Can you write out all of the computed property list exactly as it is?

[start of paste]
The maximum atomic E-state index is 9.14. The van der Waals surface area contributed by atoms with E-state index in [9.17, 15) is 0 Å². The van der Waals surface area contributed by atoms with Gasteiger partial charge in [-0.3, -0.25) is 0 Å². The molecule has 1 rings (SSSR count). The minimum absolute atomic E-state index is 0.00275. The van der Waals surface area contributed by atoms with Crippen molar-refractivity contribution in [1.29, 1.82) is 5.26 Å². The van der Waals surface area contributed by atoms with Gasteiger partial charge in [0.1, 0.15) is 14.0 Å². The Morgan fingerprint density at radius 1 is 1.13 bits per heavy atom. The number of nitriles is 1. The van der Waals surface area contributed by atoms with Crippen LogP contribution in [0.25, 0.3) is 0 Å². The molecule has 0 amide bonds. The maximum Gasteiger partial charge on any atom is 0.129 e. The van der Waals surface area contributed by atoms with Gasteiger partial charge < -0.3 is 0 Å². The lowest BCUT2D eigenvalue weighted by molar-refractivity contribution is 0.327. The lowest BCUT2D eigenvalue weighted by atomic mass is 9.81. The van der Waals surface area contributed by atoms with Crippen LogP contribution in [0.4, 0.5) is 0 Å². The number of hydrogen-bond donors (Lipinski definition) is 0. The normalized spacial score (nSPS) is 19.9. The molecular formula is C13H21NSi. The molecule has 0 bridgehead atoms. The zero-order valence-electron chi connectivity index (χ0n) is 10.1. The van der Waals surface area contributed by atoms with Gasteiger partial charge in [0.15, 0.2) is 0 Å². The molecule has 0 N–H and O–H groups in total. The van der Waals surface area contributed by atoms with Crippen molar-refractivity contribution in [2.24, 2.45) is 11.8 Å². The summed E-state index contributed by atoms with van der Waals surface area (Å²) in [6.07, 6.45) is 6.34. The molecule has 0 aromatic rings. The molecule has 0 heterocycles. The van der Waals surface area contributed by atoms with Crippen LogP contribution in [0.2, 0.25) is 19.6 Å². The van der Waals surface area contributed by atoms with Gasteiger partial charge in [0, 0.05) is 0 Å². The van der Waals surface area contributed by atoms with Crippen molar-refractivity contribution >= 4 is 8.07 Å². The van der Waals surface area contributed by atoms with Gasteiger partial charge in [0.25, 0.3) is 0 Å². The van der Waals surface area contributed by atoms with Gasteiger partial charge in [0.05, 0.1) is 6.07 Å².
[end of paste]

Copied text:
The maximum atomic E-state index is 9.14. The van der Waals surface area contributed by atoms with E-state index in [9.17, 15) is 0 Å². The van der Waals surface area contributed by atoms with Gasteiger partial charge in [-0.3, -0.25) is 0 Å². The molecule has 1 rings (SSSR count). The minimum absolute atomic E-state index is 0.00275. The van der Waals surface area contributed by atoms with Crippen molar-refractivity contribution in [1.29, 1.82) is 5.26 Å². The van der Waals surface area contributed by atoms with Gasteiger partial charge in [0.1, 0.15) is 14.0 Å². The Morgan fingerprint density at radius 1 is 1.13 bits per heavy atom. The number of nitriles is 1. The van der Waals surface area contributed by atoms with Crippen LogP contribution in [0.25, 0.3) is 0 Å². The molecule has 0 amide bonds. The maximum Gasteiger partial charge on any atom is 0.129 e. The van der Waals surface area contributed by atoms with Gasteiger partial charge < -0.3 is 0 Å². The lowest BCUT2D eigenvalue weighted by molar-refractivity contribution is 0.327. The lowest BCUT2D eigenvalue weighted by atomic mass is 9.81. The van der Waals surface area contributed by atoms with Crippen LogP contribution in [0.4, 0.5) is 0 Å². The number of hydrogen-bond donors (Lipinski definition) is 0. The normalized spacial score (nSPS) is 19.9. The molecular formula is C13H21NSi. The molecule has 0 bridgehead atoms. The zero-order valence-electron chi connectivity index (χ0n) is 10.1. The van der Waals surface area contributed by atoms with Gasteiger partial charge in [0.15, 0.2) is 0 Å². The molecule has 0 N–H and O–H groups in total. The van der Waals surface area contributed by atoms with Crippen molar-refractivity contribution in [2.24, 2.45) is 11.8 Å². The summed E-state index contributed by atoms with van der Waals surface area (Å²) in [6.07, 6.45) is 6.34. The molecule has 0 aromatic rings. The molecule has 0 heterocycles. The van der Waals surface area contributed by atoms with Crippen LogP contribution in [0.2, 0.25) is 19.6 Å². The van der Waals surface area contributed by atoms with Gasteiger partial charge in [0, 0.05) is 0 Å². The van der Waals surface area contributed by atoms with Crippen molar-refractivity contribution >= 4 is 8.07 Å². The van der Waals surface area contributed by atoms with Gasteiger partial charge in [0.25, 0.3) is 0 Å². The van der Waals surface area contributed by atoms with Gasteiger partial charge in [0.05, 0.1) is 6.07 Å².